A newbie's guide to FunkJazz Kafé 

Insider tips on enjoying the festival's 20th anniversary

HORN OF PLENTY: Eric Fontaine of the Wolf Pack performing at FunkJazz Kafé in 2013.

Troy Strong

HORN OF PLENTY: Eric Fontaine of the Wolf Pack performing at FunkJazz Kafé in 2013.

The FunkJazz Kafé Arts & Music Festival may have started as a relatively small gathering of like-minded Atlantans at the Royal Peacock back in 1994, but over the last two decades, the live music-driven, multimedia event, which takes place at the Tabernacle these days, has grown into a one-of-a-kind, internationally recognized happening that's attended by thousands. FunkJazz Kafé founder Jason Orr attributes the growth and longevity of the festival, which showcases some of the best and brightest names in soul, R&B, and hip-hop, to the fact that it continues to fill a void. "Since 1994, we have focused on groups of music enthusiasts that are seldom represented or spoken to, and this audience has responded positively to our efforts to provide a unique brand of entertainment," Orr says while gearing up to mount FJK's three-day 20th-anniversary celebration, which culminates in an evening of performances July 26. "This has allowed us to preserve, sustain, and innovate on our rich cultural arts and musical heritage from around the world and especially from Atlanta."

That said, despite FJK's size, life span, and cultural impact, there are still multitudes who — for a variety of reasons — have never made it out to the festival. Anyone who has been to a FunkJazz Kafé can tell you it's not your typical music festival. So, to bring any and all interested newbies up to speed before they check out the event's upcoming edition, we've compiled a list of insider tips designed to help folks navigate their way through the impending shindig.

Explore

Here's something that new attendees should definitely absorb about FunkJazz Kafé: It's not just a concert. Yes, at one point during the evening, a gaggle of artists will take the stage and belt out songs both new and old, but those performances are designed to serve as the festival's climax. Before that big moment takes place, however, don't sit on your ass or hold up the wall. Dispersed throughout the venue are various specialty rooms: a healing suite, a poetry room, a house party room, and so on. Plus, food and merchandise vendors are on site, and roving performers and DJs are scattered throughout the space as well. Make it your business to explore the totality of FunkJazz Kafé's activities before wrapping things up with a major dose of live music.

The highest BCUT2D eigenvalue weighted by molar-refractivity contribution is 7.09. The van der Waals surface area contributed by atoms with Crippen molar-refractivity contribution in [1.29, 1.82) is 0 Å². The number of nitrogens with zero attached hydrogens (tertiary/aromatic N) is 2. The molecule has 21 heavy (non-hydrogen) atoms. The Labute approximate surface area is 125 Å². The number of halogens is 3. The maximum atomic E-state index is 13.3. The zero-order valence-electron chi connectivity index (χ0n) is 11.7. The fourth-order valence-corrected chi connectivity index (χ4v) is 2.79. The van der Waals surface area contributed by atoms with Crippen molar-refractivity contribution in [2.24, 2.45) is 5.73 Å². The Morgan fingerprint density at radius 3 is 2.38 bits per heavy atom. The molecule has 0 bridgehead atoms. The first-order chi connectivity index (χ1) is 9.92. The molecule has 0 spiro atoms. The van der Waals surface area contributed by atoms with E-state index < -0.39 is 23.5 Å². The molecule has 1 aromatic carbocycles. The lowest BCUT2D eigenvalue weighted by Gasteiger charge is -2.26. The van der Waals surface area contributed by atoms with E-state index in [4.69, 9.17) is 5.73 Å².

Who's performing? Don't ask

Speaking of live music, one of FunkJazz Kafé's most unique factors — which helps set the event apart from almost every other festival in town — is that the identities of its headlining performers are kept a secret until showtime. So, when you buy a ticket to the festival, you are, at least in part, buying blindly. And, no, there won't be any hints or clues leaked to the general public ahead of the show. Of course, past performers who graced FJK's stages have included heavy-hitters such as Janelle Monae, Jill Scott, Bilal, Public Enemy, Talib Kweli, and Eric Roberson, among many others, which means you can rest easy with the knowledge that whoever plays that night will undoubtedly be worth the price of admission.

Don't sleep on the sidemen

While the main stage vocalists are sure to be big talents, the band backing them up is usually made up of musicians who are just as well known and talented. Previous members of the house band include acclaimed Atlanta-based cats such as drummer Lil' John Roberts and DJ Kemit, as well as notable expatriate's such as straight-up global soul legend Carl McIntosh of the group Loose Ends and many others.

This is not the time to be fashionably late

FunkJazz Kafé has historically been a well-attended event, and it's been known to sell out in the past. Consequently, parking can be a real bitch. Spend too much time at home getting cute, and you're setting yourself up for a never-ending search to find a parking space and/or a long, slow march inside. Just come early, and avoid the headaches. Still, if you do find yourself waiting in line, keep in mind that there's a party — complete with costumed stilt walkers, folks waving giant flags, and more— going on in the street before you even set foot in the joint.

Wear comfortable shoes

If you want to get the full FunkJazz Kafé experience, you're gonna be in for a long night ... a long night of, hopefully, shaking your ass. And, honestly, there ain't too many places to sit in the Tabernacle. Those six-inch red bottoms ... or even those pointy toed wing tips? You might want to leave them in the closet, and slip on some Chuck Taylors instead.

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